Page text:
Nicholas Tucker talks to Lauren Child about her plans for her years in office as the Waterstones Children’s Laureate.
Lauren Child is the 10th Waterstones Children’s Laureate. I am talking to her about this in the foyer of London’s Langham Hotel. Her love of different materials plus her ability to go for just the right detail and colour in her illustrations is reflected as always in the elegance of her appearance. So what are her major plans for the next two years? Is she going to concentrate on illustration, texts or both together?
Both. But I have always drawn since I was a child, and I still don’t think book illustration is considered seriously enough as an art form in its own right. I would like to do something about that. Think of Ernest Shepherd’s A.A. Milne illustrations! Other illustrations at the time could have been so sentimental but his are minimalist and never in the least cloying. Or consider the huge contribution Quentin Blake’s illustrations made to Roald Dahl’s popularity. We normally look at illustrations as an accompaniment to a text. But viewing them separately, as I was doing the other day at an exhibition of David McKee’s work, is a reminder of how very good they can also be as individual works of art.
So when you talk to children as Laureate are you going to tell them to go away and write, draw, or create their own picture book and do both?
Go away and stare out of the window! Go and collect ideas and try something! Just recently on walks with my daughter I have been taking photographs of those funny little things you can always see outside once you are looking out for them. Children are constantly asking me ‘Where do you get your ideas from?’ I think it’s more a case of ‘Where don’t you get your ideas from?’ I intend to go further with such photos on my website, both by me and I hope from children sending in their own efforts as well.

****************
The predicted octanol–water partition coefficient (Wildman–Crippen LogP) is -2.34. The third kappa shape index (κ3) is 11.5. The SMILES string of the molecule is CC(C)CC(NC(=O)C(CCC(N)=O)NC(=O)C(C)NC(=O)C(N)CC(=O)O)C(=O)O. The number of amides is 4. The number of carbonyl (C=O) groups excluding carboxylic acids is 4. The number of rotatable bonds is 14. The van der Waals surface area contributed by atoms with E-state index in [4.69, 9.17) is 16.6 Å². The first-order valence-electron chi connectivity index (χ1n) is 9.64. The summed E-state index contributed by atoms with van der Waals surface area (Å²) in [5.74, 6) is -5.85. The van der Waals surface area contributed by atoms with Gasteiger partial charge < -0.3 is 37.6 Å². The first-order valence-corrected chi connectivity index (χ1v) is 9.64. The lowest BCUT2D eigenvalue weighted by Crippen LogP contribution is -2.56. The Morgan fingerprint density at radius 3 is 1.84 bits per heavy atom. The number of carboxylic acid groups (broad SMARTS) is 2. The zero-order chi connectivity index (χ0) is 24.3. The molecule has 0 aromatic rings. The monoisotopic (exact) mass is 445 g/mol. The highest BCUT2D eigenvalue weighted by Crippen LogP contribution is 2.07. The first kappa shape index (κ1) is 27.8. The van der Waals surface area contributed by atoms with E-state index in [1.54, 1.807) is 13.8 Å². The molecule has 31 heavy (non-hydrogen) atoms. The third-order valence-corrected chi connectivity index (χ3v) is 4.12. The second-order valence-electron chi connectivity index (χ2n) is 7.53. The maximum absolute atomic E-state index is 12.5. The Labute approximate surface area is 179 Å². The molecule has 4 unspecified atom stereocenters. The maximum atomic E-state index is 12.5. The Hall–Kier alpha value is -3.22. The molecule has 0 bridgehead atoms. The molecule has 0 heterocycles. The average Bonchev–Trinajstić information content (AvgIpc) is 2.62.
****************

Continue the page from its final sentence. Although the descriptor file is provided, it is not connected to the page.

Are you going to do a lot of travelling?
I hope not. I would rather follow the example of Quentin Blake when he was Laureate. This was not to spend his time visiting schools all over Britain but to have a series of open meetings and discussions about ideas and creativity with people both from the world of books but also from films and comedy who have over the years influenced me and others as readers, writers and illustrators. And I would also like to raise the issue of boredom, and how potentially creative it can be. Because the only way to get out of boredom is to do something, and allowing ourselves to experience boredom for a while could also eventually prove to be the stimulus for starting out on some sort of creativity.
But isn’t trying to re-fashion boredom into a potentially positive state of mind going to be hard?
IPhones and so on are brilliant things, but I just want to children to realise that they don’t have to be on them all the time. You don’t always need to be entertained. There is always the possibility of finding that creative thing within you, or else going out even if it’s just for a few minutes and simply registering what you can see. The other day I had to sit in a hospital waiting room for four hours before being seen for something I was worried about at the time but which is OK now. I went there in a hurry without a book or anything else. So with nothing to do I found a pen and started writing something that has since turned out to be interesting enough to be included in my next book. How glad I was that because I did not have my phone with me I was forced to use my time so much better. But I don’t want to impose another extra activity on children that they may not want to do. I would rather offer them some encouragement to get off their phones sometimes and then leave the rest up to them.
So how do you feel about becoming the new Children’s Laureate?
When they first asked me my first reaction was, Gosh, I don’t know if I could do that. But once I had talked about it with others I began to get some ideas and now I feel very excited about it. I want to go on working too – I have just finished one book and after that will start on a new one. I know I will be interrupted a lot of the time, but since I have had a daughter I have got quite used to that anyhow!
It is always such a pleasure talking to Lauren and her way of combining proper seriousness with intervals of loud laughter. Supported by her brilliant press secretary Phil Perry, she should be quite an act over the next two years. This is an excellent appointment.
Nicholas Tucker is honorary senior lecturer in Cultural and Community Studies at Sussex University.